Keep Walking

LAND

Kùngania was a household name in his village, though he was known well known further and beyond. He was the village wag, soloist and composer. He was a darling to all, young and old. Though he was not married thanks to his exploits during his hey days as a renowned kitharia (soloist), he never lacked. He wass always a most welcome guest in all homesteads where he would share a meal with the family as they shared a light moment, most of the time leaving the host in stitches of laughter. Occasionally, he would join in and lend a hand in th farm or run errands here and there. Kùngania too had a knack for gossip! What he did not know probably never happened. Whatever landed at his “news desk” was quickly transmitted fast without delay. He was always keen to quote his sources lest it landed him in trouble like it had on numerous occassions in the past. Rugomo village indeed was blessed to have Kùngania. As he grew older, he also grew into the habit of taking a late afternoon walk along the village path. He followed a regular route every day, starting by his gate and ending there. It was like a circuit. Along the wa, he would engage the villagers animatedly as they went about their business. H was particular loved by children because he never missed goodies for them: wild berries guavas, lukwarts or sme “nkabakabu” and even ripe bananas. You would always know Kùngania is passing by for at his sight, all children in the neighbourhood would storm out chanting “Kùngania! Kùngania!” Those with broken toys like wandindi would also bring them a long for repair for Kùngania was a jack of all trades.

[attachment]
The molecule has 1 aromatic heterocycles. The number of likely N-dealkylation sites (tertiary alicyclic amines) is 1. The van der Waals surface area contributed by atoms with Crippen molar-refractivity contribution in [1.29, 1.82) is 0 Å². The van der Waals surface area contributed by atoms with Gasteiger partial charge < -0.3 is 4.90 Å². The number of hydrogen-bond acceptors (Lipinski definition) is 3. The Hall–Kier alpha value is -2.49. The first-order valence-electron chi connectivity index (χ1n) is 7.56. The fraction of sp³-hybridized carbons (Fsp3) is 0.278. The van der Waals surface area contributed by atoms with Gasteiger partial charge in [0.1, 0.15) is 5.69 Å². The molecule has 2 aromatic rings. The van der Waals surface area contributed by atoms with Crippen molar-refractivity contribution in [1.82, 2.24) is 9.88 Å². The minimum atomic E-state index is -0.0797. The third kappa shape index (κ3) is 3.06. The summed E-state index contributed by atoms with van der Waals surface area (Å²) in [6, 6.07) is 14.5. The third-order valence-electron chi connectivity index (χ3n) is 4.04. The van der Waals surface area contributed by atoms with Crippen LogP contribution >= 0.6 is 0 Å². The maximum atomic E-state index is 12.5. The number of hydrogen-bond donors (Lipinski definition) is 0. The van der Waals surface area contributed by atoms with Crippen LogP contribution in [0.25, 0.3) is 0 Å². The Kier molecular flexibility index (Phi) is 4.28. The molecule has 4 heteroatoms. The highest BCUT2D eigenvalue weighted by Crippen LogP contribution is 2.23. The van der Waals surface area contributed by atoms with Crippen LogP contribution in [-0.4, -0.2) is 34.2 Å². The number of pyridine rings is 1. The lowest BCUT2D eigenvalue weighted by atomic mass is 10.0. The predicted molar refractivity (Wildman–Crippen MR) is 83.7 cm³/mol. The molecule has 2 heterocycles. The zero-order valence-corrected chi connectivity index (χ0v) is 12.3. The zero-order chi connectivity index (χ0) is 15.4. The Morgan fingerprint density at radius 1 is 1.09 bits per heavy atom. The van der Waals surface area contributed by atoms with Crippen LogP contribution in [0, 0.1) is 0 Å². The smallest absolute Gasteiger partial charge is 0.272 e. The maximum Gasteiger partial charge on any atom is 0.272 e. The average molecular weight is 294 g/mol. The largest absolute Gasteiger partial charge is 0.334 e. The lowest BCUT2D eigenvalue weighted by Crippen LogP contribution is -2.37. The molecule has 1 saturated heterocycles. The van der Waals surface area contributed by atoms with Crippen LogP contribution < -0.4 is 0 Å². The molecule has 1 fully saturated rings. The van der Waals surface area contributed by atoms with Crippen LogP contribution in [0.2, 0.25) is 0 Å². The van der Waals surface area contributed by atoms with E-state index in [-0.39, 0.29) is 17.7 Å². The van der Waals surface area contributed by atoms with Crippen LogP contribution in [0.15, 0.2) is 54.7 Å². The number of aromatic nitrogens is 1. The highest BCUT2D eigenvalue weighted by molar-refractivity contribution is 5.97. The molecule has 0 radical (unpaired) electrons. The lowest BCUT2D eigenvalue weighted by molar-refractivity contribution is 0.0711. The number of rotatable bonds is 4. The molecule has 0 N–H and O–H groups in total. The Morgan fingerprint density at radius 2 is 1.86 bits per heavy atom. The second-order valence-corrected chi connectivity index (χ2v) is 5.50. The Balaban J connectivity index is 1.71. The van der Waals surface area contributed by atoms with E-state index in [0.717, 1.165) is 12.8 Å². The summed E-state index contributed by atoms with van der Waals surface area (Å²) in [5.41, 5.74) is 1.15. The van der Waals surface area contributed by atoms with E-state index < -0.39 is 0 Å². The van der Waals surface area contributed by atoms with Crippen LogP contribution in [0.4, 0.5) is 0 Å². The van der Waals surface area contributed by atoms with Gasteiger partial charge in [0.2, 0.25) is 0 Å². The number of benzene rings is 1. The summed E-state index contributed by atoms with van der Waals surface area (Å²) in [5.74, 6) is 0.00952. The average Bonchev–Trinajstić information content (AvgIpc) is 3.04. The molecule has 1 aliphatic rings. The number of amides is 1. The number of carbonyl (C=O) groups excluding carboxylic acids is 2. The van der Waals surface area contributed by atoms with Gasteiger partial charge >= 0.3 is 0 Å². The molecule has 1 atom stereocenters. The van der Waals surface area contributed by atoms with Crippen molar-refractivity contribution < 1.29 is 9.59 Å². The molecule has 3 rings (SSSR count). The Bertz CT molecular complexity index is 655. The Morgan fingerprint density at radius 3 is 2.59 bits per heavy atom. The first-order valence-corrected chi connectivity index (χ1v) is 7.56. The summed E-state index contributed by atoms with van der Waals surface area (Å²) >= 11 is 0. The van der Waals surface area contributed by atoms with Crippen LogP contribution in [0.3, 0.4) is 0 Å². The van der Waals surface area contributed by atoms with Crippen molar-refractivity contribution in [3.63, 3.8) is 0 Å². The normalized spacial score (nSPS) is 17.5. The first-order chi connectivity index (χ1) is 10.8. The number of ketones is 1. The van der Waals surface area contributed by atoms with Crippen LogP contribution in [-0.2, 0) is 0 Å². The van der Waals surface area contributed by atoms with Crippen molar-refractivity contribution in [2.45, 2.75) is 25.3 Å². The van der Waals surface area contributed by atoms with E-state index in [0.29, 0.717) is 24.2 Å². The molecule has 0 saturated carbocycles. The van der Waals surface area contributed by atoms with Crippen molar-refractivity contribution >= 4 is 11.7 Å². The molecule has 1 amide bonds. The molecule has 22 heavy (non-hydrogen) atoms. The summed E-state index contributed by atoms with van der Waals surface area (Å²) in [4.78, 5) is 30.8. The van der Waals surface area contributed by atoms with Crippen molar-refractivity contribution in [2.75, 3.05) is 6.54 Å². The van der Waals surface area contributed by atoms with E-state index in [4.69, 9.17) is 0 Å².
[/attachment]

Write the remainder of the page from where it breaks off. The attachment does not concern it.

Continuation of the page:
On this particul day, Kùngania set off for his daily walk along the vllage path. All was well untill he was three quarters done. He felt so tired and could not continue with his journey. He decided to walk back home. By the time he was arriving home, it was already dark and his legs couldbarely move… he was dog tired.
When he shared his experience of the previous day with a friend, he burst out laughing. He could not get what was so funny until he garthered that the moment he decided to turn back, he had made his evening walk longer than normal by half!

Many of us don’t know how close we were to victory when we decided to turn back, to throw in the towel, to say die!
The moment you stop knocking at that door of opportunities and walk away might be the moment it opens!
Keep searching! Keep knocking! Keep walking! You are about to be rewarded for your persistence!

Keep walking!
By Mawira M’tuamwari

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